You start off with a pretty good idea of what should happen, but of course, there are no guarantees. Today it was one strange thing after another. Nothing catastrophic, just not quite what I had in mind.
Every summer I have a long list of chores that I have to do before winter. Getting firewood is a big one. As a matter of fact, it’s THE big one. It’s hard physical work, and it takes many long hours over the course of several days to go out on the woodcutting road and cut down trees, saw them into pieces small enough to either carry or drag to the truck, haul them home, throw the whole mess on the ground, and split and stack it. The sooner the better, too, because the wood needs time to dry before it will burn, and that takes several months.
Today was the day to get going on this firewood project. I rounded up the saw and the gas mix, the axe, the shovel (in case I got the truck stuck) and the come-a-long. I threw it all in the truck and headed out onto the woodcutting road. The woodcutting road is a logging road about a mile from my home. There are areas set aside for people who are getting firewood for their own personal use.
Near the turnoff to the woodcutting area at 7.5 mile, I saw a new trail in, and I figured I’d see what was down there. It started off pretty dry and clear, but it turned into a brushy gap winding through the trees in no time. I needed to find a spot to turn around, and nothing looked very promising. I tried backing into a little clearing near some decent-looking spruce trees, but I lost traction and almost got stuck sideways to the trail. After I got myself back square with the trail, I figured the best option was to back out the way I’d just come in. This meant having to drive rather assertively in reverse and try not to hit any trees or wander off the barely-there trail. Going backward, I ran over some big stuff hidden in the brush, stumps or something, and when I got out to the main woodcutting road, I noticed a warning light I’d never seen before lit up on my dashboard.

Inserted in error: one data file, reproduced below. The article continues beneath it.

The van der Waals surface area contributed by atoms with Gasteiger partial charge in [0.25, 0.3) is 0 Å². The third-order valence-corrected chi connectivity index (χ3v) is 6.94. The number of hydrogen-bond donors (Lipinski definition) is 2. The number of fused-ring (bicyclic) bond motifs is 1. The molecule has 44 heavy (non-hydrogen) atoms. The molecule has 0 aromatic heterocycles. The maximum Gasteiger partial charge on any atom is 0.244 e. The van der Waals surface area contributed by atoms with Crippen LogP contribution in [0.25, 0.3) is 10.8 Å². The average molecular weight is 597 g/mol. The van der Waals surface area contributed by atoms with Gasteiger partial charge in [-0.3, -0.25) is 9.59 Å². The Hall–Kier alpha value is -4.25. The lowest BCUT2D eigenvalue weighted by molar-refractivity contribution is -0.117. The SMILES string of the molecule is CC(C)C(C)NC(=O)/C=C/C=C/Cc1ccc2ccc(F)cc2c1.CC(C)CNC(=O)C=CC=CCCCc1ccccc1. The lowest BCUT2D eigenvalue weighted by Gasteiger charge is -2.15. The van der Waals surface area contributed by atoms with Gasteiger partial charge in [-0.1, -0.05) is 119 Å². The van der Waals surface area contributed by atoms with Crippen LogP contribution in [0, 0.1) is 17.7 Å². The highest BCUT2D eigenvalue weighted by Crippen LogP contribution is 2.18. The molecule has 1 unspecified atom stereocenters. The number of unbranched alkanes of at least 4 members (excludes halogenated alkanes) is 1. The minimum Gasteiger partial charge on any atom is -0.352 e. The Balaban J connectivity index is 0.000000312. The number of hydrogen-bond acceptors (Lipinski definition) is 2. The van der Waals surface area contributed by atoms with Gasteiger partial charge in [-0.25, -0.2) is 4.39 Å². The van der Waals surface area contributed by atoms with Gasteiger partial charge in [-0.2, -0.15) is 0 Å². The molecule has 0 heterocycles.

Ignoring the warning light, I drove on down to the turnoff at 7.5 mile, and followed it down, down into the woodcutting area. The road isn’t much of a road. It’s washed out and rutted for long stretches, and you have to hug one side and then the other to keep from sliding into one of the big ruts. I came to another side trail which went toward a nice stand of birch. I followed it up a hill and then along a level section, maybe about a quarter mile. There was a turnaround spot.
I got out to see if the trees would be worth cutting, and I heard a hissing sound coming from my right front tire. Damn! There was a stick poking out through a hole in the tire. Some stick! Rather than deal with changing the tire there in the woods where who knows what might go wrong and leave me stranded out there, I drove home on the leaking, hissing tire as fast as I could. Good thing I didn’t have far to go; I made it home while there was still air in the tire.
So my first day getting firewood this summer was a bust. I didn’t even run the saw. I hope I find a groove with it the next time, and actually make some progress, but it’s hard when so many things can go wrong. This experience was remarkably similar to teaching school, except that I didn’t have to tell anyone else what to do, and the evaluation was immediate and obvious. Considering all the variables involved in working with large groups of kids, we should be amazed if things ever go according to plan.
Fortunately I do have some firewood left over from last year, but I still need a good half-dozen truckloads.